The Canadian Press: "The poet's widow, Linda Lee Bukowski, said she did not think her husband would have appreciated seeing a fuss made over the house he rented. "He was not the kind of person whose ego needed a large edifice in his memorium," she said. Linda Bukowski added she was sickened by earlier proposals that the house serve as a residence for writers and artists. "That would be repulsive to Hank," she said, using the writer's nickname. "It would be against all his natural human ways to have little writers and poets in bungalows together, little Bukowskis running around."

The Long Beach Press Telegram: "As Linda Bukowski said, "The De Longpre address was but one of many that Hank rented and wrote in during his years in L.A. Indeed the novel `Post Office' was written there, but so many more books were written at (another) address ... After that, the rest of his work was written in San Pedro, in the home where he lived until his last precious breath, and where I still reside with nine cats." But as has been noted, you aren't going to sell many literary tour bus tickets to San Pedro."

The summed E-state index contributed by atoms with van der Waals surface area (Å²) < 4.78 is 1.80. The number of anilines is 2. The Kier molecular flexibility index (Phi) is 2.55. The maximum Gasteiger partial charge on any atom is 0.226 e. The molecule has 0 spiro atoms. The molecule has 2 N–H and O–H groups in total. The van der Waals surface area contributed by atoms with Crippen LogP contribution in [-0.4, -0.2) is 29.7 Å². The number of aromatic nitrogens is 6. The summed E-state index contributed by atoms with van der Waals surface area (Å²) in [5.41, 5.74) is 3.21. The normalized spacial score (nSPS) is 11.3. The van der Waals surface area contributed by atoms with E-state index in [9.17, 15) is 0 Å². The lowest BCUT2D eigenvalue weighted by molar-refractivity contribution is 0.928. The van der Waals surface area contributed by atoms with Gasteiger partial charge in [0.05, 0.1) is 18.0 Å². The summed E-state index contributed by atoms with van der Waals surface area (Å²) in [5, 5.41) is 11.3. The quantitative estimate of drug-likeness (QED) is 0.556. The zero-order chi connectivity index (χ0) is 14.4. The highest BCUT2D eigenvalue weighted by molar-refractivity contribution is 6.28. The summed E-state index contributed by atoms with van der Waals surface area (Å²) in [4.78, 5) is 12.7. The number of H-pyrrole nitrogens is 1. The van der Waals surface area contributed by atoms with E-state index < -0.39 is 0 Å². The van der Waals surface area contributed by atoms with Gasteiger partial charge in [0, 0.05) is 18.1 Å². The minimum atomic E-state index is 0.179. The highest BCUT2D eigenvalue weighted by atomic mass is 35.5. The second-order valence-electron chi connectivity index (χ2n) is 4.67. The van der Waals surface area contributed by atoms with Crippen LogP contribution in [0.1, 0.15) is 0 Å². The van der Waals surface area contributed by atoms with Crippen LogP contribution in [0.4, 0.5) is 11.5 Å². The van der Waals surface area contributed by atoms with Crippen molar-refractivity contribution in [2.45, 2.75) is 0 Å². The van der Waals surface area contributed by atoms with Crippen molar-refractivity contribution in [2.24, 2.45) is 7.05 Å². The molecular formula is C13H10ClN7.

Victoria Gureyeva, owner of the property at the time the application was filed: "This man loved Hitler. He may be a great writer — I’m not a critic. But that’s what libraries are for. This is my house, not Bukowski’s. I will never allow the city of Los Angeles to turn it into a monument for this man. He never acknowledged his Jewish side. The rumor is that Hitler’s mother was part Jewish. Now we have Bukowski — Hitler number two.”

John Martin, publisher, Black Sparrow Press (and the man who gave an income to Bukowski so he could leave his post office job and write full-time): "(The Nazi claim) is ridiculous. Bukowski wasn’t a Nazi, he was a contrarian. Anything he could say to get people’s goat, he’d say — especially when he was young.”